When I voted in 1994 for the party that promised free guns and drugs for everyone, I voted for a better South Africa. A South Africa where women never said no. A South Africa where all of us, black and white, could buy beers at any time of day or night.

But whoever it was I voted for betrayed me, turning me against politicians and instilling in me a lifelong hatred of democracy.

The election promise of shebeens for all was as empty as the streets Ted and I found ourselves cruising an hour before dawn.

The sun was well up by the time Ted spotted a place that looked like it sold beer and never cared much for its right to reserve admission.

I wasn’t convinced it was a shebeen. Hell, I wasn’t even sure if we were still in the Western Cape. But we pulled over and went inside anyway.

By the time we realised we were in somebody’s home, we had already helped ourselves to a couple of beers from the fridge and it would have seemed rude to leave.

The place certainly wasn’t short of black people. They were everywhere. I introduced myself and began describing our company’s vision until Ted pointed out that we hadn’t got one yet. It must have been some other vision I was describing.

I quickly began taking down names. Two or three people cooperated, but then refused to say if they preferred to work in our human resources or finance departments.

I reached out and grabbed someone’s leg as he walked past. “Look at this one, Ted,” I said. “He’ll make a damn fine chairman of the board!”

The most powerful man in the company dropped his crack pipe and pretended to throttle me. This kind of horseplay is good for staff morale.

Ted misunderstood the situation and brought him down with a straight-armed jab to the groin. All hell broke loose. People scattered, leaping from windows and fighting to get out. I tried to stop them.

You don’t actually have to do any work!” I shouted.

Ted thought they might have misconstrued our recruitment drive as a police raid, but that made no sense at all. Everyone knows there are no white cops left in South Africa.

We emptied their fridge and drove back to my house to resume our business meeting, pleased that we had met one of our objectives before the company had even been formed.

But we were still short of the one thing that could guarantee us a fighting chance when it came to tendering for government contracts.

I asked Ted once again if he was sure he never knew any black people. Everyone knows at least one, I said. But Ted denied it. He said black people didn’t like him.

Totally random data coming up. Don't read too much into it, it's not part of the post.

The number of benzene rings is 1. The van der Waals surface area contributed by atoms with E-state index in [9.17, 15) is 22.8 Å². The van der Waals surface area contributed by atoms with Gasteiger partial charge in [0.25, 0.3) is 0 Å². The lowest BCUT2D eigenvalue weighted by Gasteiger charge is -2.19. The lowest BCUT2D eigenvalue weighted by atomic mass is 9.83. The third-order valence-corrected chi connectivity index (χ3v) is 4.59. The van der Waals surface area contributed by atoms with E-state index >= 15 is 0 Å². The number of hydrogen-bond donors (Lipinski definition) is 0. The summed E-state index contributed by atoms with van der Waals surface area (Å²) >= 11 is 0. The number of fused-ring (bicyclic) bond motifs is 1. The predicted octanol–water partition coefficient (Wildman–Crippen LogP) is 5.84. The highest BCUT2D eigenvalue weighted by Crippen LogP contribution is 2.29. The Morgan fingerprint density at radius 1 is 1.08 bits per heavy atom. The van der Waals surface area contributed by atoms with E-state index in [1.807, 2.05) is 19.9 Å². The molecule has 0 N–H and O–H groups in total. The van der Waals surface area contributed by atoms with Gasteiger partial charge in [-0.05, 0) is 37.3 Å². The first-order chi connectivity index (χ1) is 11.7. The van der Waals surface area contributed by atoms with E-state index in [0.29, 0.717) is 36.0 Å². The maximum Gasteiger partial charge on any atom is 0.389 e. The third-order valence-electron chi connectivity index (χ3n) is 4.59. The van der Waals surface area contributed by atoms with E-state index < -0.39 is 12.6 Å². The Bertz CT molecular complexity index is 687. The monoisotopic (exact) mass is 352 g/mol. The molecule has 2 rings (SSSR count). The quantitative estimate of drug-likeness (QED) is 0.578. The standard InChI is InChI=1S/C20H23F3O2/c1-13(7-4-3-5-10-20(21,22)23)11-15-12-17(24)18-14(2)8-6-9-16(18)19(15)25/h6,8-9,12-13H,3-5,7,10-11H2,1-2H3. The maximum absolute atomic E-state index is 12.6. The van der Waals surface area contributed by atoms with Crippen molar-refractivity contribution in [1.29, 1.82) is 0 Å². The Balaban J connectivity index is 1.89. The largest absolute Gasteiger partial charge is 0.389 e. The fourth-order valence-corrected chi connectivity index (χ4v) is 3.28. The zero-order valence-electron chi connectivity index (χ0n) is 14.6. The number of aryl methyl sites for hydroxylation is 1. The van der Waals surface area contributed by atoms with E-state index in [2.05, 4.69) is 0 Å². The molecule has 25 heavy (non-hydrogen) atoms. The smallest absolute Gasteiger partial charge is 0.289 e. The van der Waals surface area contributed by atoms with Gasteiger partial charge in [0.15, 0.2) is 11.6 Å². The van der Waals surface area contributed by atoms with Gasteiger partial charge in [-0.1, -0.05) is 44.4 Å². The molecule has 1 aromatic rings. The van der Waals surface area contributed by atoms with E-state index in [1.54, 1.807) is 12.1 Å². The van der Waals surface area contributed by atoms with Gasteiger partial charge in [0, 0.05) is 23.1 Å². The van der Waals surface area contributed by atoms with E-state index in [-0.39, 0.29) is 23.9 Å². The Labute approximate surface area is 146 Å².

I’m not surprised,” I said, “you look like you work for the security branch.”

Ted protested and tried to assault me with a piece of rubber hose that he had in his pocket. I quickly overpowered him and called the meeting to order.

We turned to our wad of beer-stained government tenders. In applying for contracts, we would need to provide our company’s employment equity profile and empowerment profile of key personnel.

Empowerment, according to the documents in front of us, related to “Africans, Coloureds, Indians and women in general”.

We drank more beer and spent some time in quiet reflection, as middle-aged white men do when they realise nobody wants them.

Brenda is a woman,” said Ted, suddenly. “In general, yes,” I replied.

Just then she walked into the room. Ted stood up and went over, keeping a piece of furniture between them at all times. This is the most basic survival strategy in any domestic relationship and yet you would be surprised at the number of men who inadvertently put themselves within striking range.

Hello Brenda,” said Ted.

Brenda gave him the lazy eye and began flexing her deltoid muscles.

Our company needs to enhance its profile and we hoped you might be interested in assisting us to leverage the benefits of consolidation.”

Just then the doorbell rang. It was a well-knit woman with one arm collecting money for disabled black lesbians.

Ted wrestled Brenda out of the room while I quickly drafted a contract giving our new chief executive officer a 51% stake in the company and a generous 52 weeks leave a year.

We were in business at last.